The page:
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clude the instrumentality of ordinary means, any more than the word renew. Nay, the psalmist seems to expect that the clean heart must be created and the right spirit renewed, not by an immediate operation of sovereign and almighty grace, but by the instrumentality of those ordinary and usual means of grace which he had long enjoyed, and experienced the good effects of; and therefore he adds in the following words, v. II. Caft me not away from thy presence, i. e, deprive me not of the ordinances of thy worship in the tabernacle, where thou manifestest thy presence in a glorious manner, and take not thy holy Spirit from me, i. e. that holy fpirit with the illuminations of which he had, as a prophet, been so often favoured, and from which he had reaped great spiritual improvement.

Luke xxiii. 43. To-day falt thou be with me in Para:dise.

Although certain writers and teachers of religion profess not to mention the case of the penitent thief to encourage presumption and carelessness in any one, yet they mention it so often, and insist on it so much, as an instance of a great and sudden change taking place at the last hour of a poor finner’s life, at the faine time insinuating that the same change may take place in others (for the Lord's hand is not Aportened, that it cannot save, neither his ear heavy, that it cannot hear) that I fear they do, in facł, unhappily encourage presumption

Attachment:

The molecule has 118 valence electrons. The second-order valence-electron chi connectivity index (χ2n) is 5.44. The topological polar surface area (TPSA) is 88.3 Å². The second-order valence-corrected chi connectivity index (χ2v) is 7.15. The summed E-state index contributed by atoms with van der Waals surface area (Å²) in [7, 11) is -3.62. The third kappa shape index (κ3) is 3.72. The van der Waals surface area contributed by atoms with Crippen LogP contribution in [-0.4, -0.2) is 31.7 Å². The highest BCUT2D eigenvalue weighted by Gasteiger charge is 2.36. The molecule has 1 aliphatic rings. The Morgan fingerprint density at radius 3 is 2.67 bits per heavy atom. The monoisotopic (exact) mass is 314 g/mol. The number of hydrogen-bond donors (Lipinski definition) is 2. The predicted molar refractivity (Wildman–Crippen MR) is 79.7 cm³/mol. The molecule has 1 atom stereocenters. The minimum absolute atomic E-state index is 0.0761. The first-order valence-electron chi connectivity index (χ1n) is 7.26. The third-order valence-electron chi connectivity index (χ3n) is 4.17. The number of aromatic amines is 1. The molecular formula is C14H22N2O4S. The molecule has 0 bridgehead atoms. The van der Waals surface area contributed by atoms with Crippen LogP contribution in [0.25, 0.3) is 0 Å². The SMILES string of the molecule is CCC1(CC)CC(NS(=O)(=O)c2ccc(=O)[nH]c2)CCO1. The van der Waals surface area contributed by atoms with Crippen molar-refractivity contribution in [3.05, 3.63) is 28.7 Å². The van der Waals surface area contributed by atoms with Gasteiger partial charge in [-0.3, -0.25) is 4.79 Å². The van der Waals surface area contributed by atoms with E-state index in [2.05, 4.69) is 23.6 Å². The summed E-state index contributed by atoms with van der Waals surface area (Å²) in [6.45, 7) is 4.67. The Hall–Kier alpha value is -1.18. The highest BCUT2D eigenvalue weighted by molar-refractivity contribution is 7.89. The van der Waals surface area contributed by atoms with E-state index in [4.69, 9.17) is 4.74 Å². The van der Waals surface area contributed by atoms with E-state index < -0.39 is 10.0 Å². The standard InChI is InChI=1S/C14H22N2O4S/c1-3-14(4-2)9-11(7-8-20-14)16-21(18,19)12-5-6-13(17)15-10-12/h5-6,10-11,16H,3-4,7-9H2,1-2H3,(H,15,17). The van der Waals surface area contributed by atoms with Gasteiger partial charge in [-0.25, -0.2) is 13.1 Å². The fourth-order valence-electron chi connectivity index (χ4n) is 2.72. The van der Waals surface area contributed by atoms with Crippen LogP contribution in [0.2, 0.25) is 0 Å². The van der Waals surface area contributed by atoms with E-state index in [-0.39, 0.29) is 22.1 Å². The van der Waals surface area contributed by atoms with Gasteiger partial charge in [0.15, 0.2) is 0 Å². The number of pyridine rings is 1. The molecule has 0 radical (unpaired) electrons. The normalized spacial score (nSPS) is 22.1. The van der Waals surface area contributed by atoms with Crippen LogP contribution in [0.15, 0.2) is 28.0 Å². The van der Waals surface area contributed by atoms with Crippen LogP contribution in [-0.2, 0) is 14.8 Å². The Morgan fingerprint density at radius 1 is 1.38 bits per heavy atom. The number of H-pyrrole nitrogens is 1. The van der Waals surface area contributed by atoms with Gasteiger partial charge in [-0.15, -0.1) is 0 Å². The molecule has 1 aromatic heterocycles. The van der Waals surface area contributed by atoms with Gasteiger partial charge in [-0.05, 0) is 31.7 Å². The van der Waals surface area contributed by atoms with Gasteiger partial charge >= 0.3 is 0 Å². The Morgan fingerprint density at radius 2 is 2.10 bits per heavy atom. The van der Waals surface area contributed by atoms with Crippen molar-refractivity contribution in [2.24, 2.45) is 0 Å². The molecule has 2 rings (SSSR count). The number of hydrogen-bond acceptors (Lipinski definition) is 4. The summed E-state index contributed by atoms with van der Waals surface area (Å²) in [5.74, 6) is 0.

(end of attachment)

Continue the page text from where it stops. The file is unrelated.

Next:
and carelessness in many. Let us therefore consider this case with a little attention.

The abovementioned writers, &c. take for granted what is by no means certain, that the penitent thief's knowledge of Christ, and repentance of his own fins, commenced only at the time of his crucifixion along with Jesus. But is it not poffible, that the crime for which he suffered might have been committed a long time before, though he had been apprehended for it only very lately; when, whatever change might in the mean time have been wrought in his character and conversation, the law must take its course, and he must suffer the punishment due to his misdeeds, though he had repented of them very sincerely, and become a new man? The evangelist has said nothing that precludes: this supposition, and therefore we are at liberty to make it, especially if it will contribute to render the circumstances of the narrative more consistent and accountable. Let us see then what those circumstances are.

First, observe that this penitent, in the reproof which he gave to his fellow-criminal, makes a. candid and ingenuous confeffion of his crimes, and the justice of his punishment, and that grounded upon a juft and proper principle, the fear of God. Dost not thou fear God, seeing that thou also art in the same condemnation. And we indeed jusly, for we receive the due reward of our deeds. This seems


much more like the language of one who had long reflected upon, been seriously affected with, and formed inature conclufions from the sad subject, than of one who was but just now struck with a conviction of his fins, and a sense of his miserable ftate.

Secondly, observe also the clear and confident de. claration which he makes concerning Jesus. This man hath done nothing amiss. Can we suppose this declaration made by a man who had not known any thing of the person to whom he bears this testimony before this unhappy occasion? Doth it not seein rather the attestation of one who had had confiderable knowledge of the rectitude of his character and the unblameableness of his conduct ?